Gertrude Käsebier (American, 1852-1934) , Dancing School, ca. 1905, gum bichromate print, gifts of Hermime Turner
Gertrude Käsebier was born in 1852 in Des Moines, Iowa, daughter of John and Muncy Stanton. When she was still very young, Käsebier moved to Colorado where her father eventually became owner of a gold mine in Leadville. The trip across the plains by covered wagon and the frontier life near Indians sparked the imagination and adventuresome personality of Käsebier…[MORE]
via guest contributor, Chris Holmquist
Photographic Process Research Apprentice
The Philadelphia Photographic Exchange Club 19th century canal excursion, lantern slide from the Scully & Osterman archives
In a few weeks, George Eastman House Process Historian, Mark Osterman and team will lead a photography workshop unlike any other; a tintype excursion along the historic Erie Canal.
For three days we will float down the waterway in an authentic canal boat; navigating the step locks, staying overnight in a bed & breakfast and most importantly, stopping along the way to make authentic large-format tintypes on location, using a portable darkroom.
This excursion is modeled after similar trips that took place in the 1860’s by members of the Philadelphia Photograph Exchange Club. Groups like this consisted mostly of ‘gentleman scholars’; men with the benefit of free time, the resources needed to pursue such an involved hobby and an aptitude to make legitimate contributions to an ever evolving science. Outings like a canal trip were an excellent opportunity for amateur photographers to share their techniques, enjoy the surroundings and generally celebrate the wonderful process of making images in a camera.
The Philadelphia Photographic Exchange Club
In that period it was “mule teams”on shore that pulled the canal boats along, and although we will be taking advantage of the internal combustion engine, it’s in the same spirit that we set out to explore the Erie Canal in the first week of June. It’s a rare treat to learn the wet collodion technique from one of the world’s leading authorities, while also getting a chance to forget the modern world for a few days and relive a piece of photography’s past.
UPDATE: The workshop sold out over the weekend, but if interested, please take a look at the rest of our workshops through 2013.
If this sounds like a fantastic opportunity, you’ll be pleased to hear that there’s one open spot remaining in our roster!
As part of Silver and Water, currently on view in the museum’s South and Brackett Clark galleries, an 8-foot by 12-foot negative of Kodak’s chemical factory was soaked in a shallow bath of water, the silver image slowly decaying.
Silver and Water artists Lauren Bon and the Optics Division of the Metabolic Studio are returning to Eastman House to create a public darkroom performance with the negative. The South Gallery is in process of being converted into a darkened space, and, with audience participation, a giant contact print of the decayed image will be created.
working on the transition this week
Wednesday, May 8 at 6:00 p.m. The event is included with museum admission, if you’re in town we hope to see you there!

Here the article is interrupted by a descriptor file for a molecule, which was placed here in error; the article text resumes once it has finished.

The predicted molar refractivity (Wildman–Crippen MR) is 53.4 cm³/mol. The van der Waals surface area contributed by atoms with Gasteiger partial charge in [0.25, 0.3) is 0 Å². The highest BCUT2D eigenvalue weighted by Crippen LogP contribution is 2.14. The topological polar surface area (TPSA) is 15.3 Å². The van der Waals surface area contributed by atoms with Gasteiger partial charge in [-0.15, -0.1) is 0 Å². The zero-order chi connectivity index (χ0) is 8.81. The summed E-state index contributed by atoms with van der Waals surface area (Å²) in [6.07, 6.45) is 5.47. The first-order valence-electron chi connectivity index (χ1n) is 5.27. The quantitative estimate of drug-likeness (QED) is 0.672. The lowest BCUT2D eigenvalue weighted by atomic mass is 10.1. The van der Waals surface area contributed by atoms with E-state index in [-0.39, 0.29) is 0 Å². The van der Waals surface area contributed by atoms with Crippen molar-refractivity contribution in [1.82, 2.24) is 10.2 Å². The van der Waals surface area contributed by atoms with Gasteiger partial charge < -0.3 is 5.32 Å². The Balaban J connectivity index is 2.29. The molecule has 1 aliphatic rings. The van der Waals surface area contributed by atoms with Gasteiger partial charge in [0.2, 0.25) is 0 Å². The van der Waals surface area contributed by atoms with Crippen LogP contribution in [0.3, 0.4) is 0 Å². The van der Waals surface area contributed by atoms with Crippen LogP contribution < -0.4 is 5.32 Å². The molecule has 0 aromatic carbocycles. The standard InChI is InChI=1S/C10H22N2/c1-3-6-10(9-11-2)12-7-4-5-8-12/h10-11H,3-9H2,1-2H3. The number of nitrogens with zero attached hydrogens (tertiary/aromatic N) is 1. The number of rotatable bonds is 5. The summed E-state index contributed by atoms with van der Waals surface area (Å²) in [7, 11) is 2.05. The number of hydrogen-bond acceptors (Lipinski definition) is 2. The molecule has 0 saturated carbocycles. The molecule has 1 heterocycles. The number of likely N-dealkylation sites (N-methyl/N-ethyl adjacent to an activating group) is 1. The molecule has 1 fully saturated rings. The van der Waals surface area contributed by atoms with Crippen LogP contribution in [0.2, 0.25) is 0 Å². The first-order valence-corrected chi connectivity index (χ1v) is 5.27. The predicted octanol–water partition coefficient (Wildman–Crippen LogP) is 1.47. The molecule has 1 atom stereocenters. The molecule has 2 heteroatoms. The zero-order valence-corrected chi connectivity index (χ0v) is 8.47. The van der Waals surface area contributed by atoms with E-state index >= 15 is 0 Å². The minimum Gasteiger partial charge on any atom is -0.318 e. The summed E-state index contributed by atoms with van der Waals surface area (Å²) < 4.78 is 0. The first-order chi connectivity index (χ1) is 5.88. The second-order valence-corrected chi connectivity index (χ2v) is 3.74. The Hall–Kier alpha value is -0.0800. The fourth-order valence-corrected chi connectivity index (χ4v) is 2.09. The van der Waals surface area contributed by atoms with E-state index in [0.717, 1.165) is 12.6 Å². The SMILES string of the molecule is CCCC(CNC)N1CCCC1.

Receipt of one of the first cameras to be sold in the U.S.
Samuel A. Bemis (1793–1881), a Boston dentist and amateur daguerreotypist, bought one of the first cameras ever sold in the United States on April 15, 1840. Fortunately, he and his heirs saved not only the camera but also its receipt. While it is likely too late to return the camera, the receipt is useful as evidence of what is probably the earliest documented sale of an American daguerrean outfit.
Thanks to the dentist’s pack rat ways, we know that on April 15, 1840, he paid $76 to François Gouraud, Giroux’s agent in the U.S., for a “daguerreotype apparatus,” twelve whole plates at $2 each, and a freight charge of $1.
Full-plate daguerreotype camera (owned by S. A. Bemis)
The apparatus, which Gouraud advertised as consisting of sixty-two items, included the camera, lens, plate holder, iodine box for sensitizing plates, mercury box for developing plates, holding box for unused plates, and a large wooden trunk to house the entire system. Quite large, the camera weighs about thirteen pounds and can produce full-plate images, 6½ x 8½ inches in size.
Full-plate daguerreotype camera outfit
Bemis made his first daguerreotype on April 19, 1840, from the window of his Boston office, and during the next several years went on to expose more than three hundred images, most of them in his beloved White Mountains of New Hampshire. The George Eastman House collection also contains a second Bemis camera and nineteen of his images.
First S.A. Bemis Daguerreotype
Bemis’ Inventory in 1936 discussing the camera purchase in 1840.
The initial group of 50 photographs on Google Art Project spans the 1840s through the late 20th century and a wide variety of photographic processes from the 174 years of the medium’s existence are represented. The variety of subjects featured include Frida Kahlo, Martin Luther King Jr., the first train wreck ever photographed, the Lincoln conspirators, the Egyptian pyramids and Sphinx in the 1850s, and a portrait of photo pioneer Daguerre.
The list of the masters include William Henry Fox Talbot, Hill & Adamson, Southworth & Hawes, Timothy O’Sullivan, Mathew Brady, Julia Margaret Cameron, Eadweard Muybridge, William Henry Jackson, Edward S. Curtis, Gertrude Kasebier, Eugene Atget, Alfred Stieglitz, Lewis W. Hine, Dorothea Lange, Nickolas Muray, and Benedict J. Fernandez. We will continually add works to the project throughout the year.
Our partnership with Google is an exciting endeavor and truly opens the door to the contents within our photography vault, with a reach unlike ever before. The online exhibition experience allows for high resolution and high level research with otherwise unseen objects.